IDI President Kim Mackenzie talks about the current gender imbalance in the design industry and why design matters. Interview by Lesley Tully.

The design industry prides itself on embracing uncertainty, challenging orthodoxies and using creativity to carve out a better world and yet recent research conducted by the Institute of Designers in Ireland (IDI) surfaces an alarming imbalance in gender diversity with a 25% female to 75% male divide across the Irish design industry.

IDI President Kim Mackenzie-Doyle talks about the purpose behind this movement and how redressing this balance can positively impact society, the economy and the education system.

“I was advised against joining the tech drawing class by teachers as I would have been a distraction being the only girl.”

Tell us a bit about your background and journey to become a designer?

From a young age, you could say that I was creative, the first spark of interest in product design happened when I was six. I took apart the family remote control (one of the first released, it put me out of a job being the youngest of the family, I got to change the channels), I did not trust that this object could control the TV without wires, so I had to find out more – reverse engineering at its finest.

In school I was advised against joining the tech drawing class by teachers as I would have been a distraction being the only girl, so was directed into art. I loved art and over 25 years later my school drawings are still on the wall in the school where I studied. At leaving cert stage, discussing my future with my parents my father stated ‘there is no money in design’ and recommended I take up a career in the sciences. Respecting his advice I started off my college journey studying biology. It was not for me and I didn’t last long, dropping out after three months (without telling my parents). For a time I enjoyed a great social life while living with a bunch of product design students. I worked on their projects, I knew that design was for me and I could do better. So when my parents found out, they cut me off – probably the best thing that ever happened to me (they still fed me at weekends). I worked two jobs through college until the last three months of my four-year degree. It gave me an undeniable focus on what I did not want to do and where exactly I wanted to go after college – Design Partners, Ireland’s largest and leading product design consultancy.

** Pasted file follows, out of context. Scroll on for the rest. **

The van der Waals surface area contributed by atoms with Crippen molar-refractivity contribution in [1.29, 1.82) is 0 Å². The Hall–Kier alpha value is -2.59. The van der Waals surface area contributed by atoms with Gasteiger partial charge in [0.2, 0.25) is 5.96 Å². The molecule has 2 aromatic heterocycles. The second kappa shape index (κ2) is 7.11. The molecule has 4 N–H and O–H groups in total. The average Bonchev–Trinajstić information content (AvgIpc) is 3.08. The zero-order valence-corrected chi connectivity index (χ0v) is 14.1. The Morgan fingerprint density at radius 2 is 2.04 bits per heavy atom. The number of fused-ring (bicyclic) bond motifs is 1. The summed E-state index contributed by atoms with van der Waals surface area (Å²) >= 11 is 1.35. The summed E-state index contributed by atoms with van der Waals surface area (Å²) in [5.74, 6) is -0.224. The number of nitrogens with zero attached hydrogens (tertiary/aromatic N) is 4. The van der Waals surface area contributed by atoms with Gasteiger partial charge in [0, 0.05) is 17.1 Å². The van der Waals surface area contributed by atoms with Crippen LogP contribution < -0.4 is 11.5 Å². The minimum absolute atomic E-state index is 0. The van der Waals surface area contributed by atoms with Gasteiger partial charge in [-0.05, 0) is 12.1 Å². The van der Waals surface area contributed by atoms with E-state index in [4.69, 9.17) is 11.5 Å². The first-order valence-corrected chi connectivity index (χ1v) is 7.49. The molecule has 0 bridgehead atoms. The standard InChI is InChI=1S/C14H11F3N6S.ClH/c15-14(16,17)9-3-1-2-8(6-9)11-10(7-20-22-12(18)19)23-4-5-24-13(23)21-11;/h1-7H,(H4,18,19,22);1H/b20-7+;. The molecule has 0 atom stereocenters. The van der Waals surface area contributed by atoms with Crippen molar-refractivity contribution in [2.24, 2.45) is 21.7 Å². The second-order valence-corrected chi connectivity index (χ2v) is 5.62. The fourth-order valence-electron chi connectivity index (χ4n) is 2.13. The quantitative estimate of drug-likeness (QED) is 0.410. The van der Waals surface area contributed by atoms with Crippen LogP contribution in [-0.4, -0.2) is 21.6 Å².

“The testosterone was suffocating at times, it was the hardest year of my life.”

What challenges did you face in the design industry and how did it affect you?

I was the first female product designer to be hired in Design Partners (that lasted more than a few weeks). I lived in Carlow, Design Partners was in Bray. This posed a challenge as my parents moved back to Scotland and I was fiercely independent. Not earning enough to move to Bray, I embarked on a six-hour daily commute (think bus, Dart, taxi twice a day). This was challenging enough, but there was also a five year age gap and a huge gender divide within the studio between me and all the male designers. The testosterone was suffocating at times, it was the hardest year of my life. After three months I fell asleep in a meeting and finding out about my commute the team put me up in a B&B and I found a little work-life balance. It really took a year to form relationships and mutual respect. I like to joke that it took me a year to break them – they agree. That whole experience really stood to me, I learned to hold my own in a room full of ambitious men, I found my voice. My own level of fear reduced significantly, fear of putting myself forward and standing for something I believed in – my perspective on design.